Today’s post was written by David Langbart, archivist in Research Services at the National Archives at College Park, MD.
The singer and actor Isaac Hayes had a distinctive voice. When he sang or when he spoke, it was unmistakably him. Hayes was a singer, songwriter, composer, and actor. He was a major contributor to the “Memphis Sound” of the 1960s and 1970s. Hayes is perhaps best known for writing and performing the theme song for the motion picture Shaft, which won the Academy Award for Best Original Song in 1972. He is in the Rock and Roll Hall of Fame. Younger generations know Hayes as the voice of Chef in the animated series South Park.
In late November 1976, the U.S. embassy in Khartoum, Sudan, sent a request for information about Hayes and his group to the Department of State. The embassy reported that they might be playing in Khartoum in late December under a program sponsored by the government and a Sudanese official had asked for information. In response, the Department sent the following telegram:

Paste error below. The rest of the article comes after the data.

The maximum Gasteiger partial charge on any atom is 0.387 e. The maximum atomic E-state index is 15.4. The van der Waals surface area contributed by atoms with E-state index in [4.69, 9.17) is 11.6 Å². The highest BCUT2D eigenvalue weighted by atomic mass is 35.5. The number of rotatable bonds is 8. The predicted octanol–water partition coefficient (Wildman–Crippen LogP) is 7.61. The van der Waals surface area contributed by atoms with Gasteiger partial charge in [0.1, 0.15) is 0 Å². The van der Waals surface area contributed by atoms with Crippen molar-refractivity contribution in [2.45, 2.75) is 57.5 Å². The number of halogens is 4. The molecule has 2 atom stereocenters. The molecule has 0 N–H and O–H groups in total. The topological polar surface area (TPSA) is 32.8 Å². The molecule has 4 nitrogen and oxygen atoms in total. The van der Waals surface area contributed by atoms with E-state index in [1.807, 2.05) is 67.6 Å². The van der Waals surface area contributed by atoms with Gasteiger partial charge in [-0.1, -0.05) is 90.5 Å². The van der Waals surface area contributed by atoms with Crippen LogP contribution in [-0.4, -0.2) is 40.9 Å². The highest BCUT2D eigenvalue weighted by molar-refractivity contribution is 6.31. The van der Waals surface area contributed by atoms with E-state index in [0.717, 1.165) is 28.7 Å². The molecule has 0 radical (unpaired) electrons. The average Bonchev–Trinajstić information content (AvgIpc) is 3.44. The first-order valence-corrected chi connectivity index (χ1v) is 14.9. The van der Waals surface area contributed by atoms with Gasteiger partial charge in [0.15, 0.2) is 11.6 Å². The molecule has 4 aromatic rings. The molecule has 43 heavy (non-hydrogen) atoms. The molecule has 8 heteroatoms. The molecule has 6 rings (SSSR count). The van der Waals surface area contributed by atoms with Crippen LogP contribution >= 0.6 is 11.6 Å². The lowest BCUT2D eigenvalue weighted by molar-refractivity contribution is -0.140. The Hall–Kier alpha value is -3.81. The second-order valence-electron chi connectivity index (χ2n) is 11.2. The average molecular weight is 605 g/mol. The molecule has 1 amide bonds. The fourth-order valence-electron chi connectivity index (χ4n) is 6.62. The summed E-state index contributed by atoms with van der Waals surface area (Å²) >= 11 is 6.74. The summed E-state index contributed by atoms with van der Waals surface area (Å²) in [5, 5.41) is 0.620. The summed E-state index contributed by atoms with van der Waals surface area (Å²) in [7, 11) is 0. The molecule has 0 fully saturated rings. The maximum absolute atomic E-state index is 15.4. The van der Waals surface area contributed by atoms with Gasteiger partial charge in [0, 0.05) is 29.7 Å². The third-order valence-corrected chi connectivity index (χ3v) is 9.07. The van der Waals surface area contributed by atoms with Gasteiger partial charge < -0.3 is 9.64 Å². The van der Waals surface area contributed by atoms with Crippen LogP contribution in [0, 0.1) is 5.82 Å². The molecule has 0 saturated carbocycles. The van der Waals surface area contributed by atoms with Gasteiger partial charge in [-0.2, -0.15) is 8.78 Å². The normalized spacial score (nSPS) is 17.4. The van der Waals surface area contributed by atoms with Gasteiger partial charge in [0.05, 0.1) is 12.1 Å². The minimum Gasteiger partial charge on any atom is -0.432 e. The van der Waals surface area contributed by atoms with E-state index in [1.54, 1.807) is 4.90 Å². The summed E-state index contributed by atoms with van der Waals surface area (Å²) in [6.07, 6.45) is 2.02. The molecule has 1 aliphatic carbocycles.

While admittedly not at the height of his profession in 1976, the characterization of Hayes in this telegram is off base. Unimaginative? Clearly the author of the telegram had not listened to much Isaac Hayes.
Source: U.S. Embassy Khartoum to Department of State, Telegram 3473, November 24, 1976, 1976KHARTO03473; Department of State to U.S. Embassy Khartoum, Telegram 301597, December 11, 1976, 1976STATE301597, Central Foreign Policy Files, 1973-1979/Electronic Telegrams (NAID 654098), RG 59: General Records of the Department of State. Accessible through the Access to Archival Databases (AAD) site. I thank Michael McCoyer of the Office of the Historian at the Department of State for bringing these telegrams to my attention.